China launched three new satellites last week, providing no details of the work they will do in orbit.
A Long March 2D rocket lifted off from Jiuquan Satellite Launch Center in the Gobi Desert at 2:00 a.m. EST (0700 GMT, or 3:00 p.m. local time) on Friday (Jan. 13), sending three classified satellites into orbit.
The China Aerospace Science and Technology Corporation (CASC), which produced both the rocket and satellites, announced the successful launch of the Yaogan 37 and Shiyan 22A and 22B satellites within an hour of liftoff.
No details about the three satellites were provided. Yaogan 37 will likely boost China's ever-growing remote sensing capabilities, while the Shiyan designation is thought to apply to satellites testing new and untried technologies and payloads.
Chinese state media stated only that the three satellites will "mainly be used for in-orbit verification of new technologies such as space environment monitoring," as is typical for both the largely classified Yaogan remote sensing series and Shiyan satellites.
The U.S. Space Force's 18th Space Defense Squadron tracked and cataloged three satellites in roughly circular, 320-mile-altitude (515 kilometers) orbits with inclinations of 43 degrees.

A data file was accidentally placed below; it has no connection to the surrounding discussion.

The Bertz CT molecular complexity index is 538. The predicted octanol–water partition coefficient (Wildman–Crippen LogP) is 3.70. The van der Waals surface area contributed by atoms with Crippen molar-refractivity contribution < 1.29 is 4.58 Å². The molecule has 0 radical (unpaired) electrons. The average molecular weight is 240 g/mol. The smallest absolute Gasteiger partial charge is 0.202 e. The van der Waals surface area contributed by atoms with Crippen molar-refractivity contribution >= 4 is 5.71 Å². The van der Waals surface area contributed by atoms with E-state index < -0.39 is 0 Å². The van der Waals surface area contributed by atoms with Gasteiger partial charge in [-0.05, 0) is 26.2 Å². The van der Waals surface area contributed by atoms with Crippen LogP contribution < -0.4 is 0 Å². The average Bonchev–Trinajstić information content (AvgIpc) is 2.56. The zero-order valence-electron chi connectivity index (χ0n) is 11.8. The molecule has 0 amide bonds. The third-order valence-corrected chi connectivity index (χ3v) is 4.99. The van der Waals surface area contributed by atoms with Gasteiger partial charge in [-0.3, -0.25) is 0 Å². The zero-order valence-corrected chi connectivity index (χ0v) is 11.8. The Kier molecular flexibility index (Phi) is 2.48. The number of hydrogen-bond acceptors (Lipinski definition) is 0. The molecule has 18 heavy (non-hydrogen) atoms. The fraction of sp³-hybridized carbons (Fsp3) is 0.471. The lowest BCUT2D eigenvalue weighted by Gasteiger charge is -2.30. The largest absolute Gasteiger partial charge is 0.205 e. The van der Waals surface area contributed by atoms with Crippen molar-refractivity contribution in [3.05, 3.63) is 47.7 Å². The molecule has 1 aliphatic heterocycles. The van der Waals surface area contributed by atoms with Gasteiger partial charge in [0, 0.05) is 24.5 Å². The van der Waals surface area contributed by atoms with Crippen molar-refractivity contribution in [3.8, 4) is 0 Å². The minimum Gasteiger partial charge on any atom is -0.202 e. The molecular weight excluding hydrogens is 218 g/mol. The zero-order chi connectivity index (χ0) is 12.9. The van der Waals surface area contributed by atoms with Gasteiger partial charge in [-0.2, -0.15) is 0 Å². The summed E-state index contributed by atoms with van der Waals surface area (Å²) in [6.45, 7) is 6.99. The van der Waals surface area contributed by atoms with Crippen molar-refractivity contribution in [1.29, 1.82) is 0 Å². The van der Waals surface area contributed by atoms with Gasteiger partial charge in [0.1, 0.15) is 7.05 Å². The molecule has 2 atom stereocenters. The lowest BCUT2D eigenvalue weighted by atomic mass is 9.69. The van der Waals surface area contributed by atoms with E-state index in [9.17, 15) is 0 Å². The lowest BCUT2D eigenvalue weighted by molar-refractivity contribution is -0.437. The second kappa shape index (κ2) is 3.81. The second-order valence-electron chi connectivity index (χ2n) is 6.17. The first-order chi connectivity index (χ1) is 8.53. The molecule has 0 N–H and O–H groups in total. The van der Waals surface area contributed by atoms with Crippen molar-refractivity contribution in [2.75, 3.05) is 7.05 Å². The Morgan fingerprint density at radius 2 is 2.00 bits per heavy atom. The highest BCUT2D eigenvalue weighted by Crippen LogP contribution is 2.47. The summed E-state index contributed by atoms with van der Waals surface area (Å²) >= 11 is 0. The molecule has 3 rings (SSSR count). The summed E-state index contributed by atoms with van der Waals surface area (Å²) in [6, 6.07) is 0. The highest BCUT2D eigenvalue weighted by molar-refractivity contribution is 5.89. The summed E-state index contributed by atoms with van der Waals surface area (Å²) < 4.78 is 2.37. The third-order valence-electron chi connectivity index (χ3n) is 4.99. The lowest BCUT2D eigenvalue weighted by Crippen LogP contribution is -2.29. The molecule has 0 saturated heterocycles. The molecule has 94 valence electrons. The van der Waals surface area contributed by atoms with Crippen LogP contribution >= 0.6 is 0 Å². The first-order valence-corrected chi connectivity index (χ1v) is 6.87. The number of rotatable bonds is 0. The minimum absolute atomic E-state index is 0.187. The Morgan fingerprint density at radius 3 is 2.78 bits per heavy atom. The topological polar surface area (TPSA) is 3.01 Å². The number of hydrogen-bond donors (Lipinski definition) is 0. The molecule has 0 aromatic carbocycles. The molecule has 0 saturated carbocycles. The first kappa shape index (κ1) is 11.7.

The launch was China's fourth of 2023, with CASC stating earlier in January that it plans to launch more than 50 orbital missions this year.
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Andrew is a freelance space journalist with a focus on reporting on China's rapidly growing space sector. He began writing for Space.com in 2019 and writes for SpaceNews, IEEE Spectrum, National Geographic, Sky & Telescope, New Scientist and others. Andrew first caught the space bug when, as a youngster, he saw Voyager images of other worlds in our solar system for the first time. Away from space, Andrew enjoys trail running in the forests of Finland. You can follow him on Twitter @AJ_FI.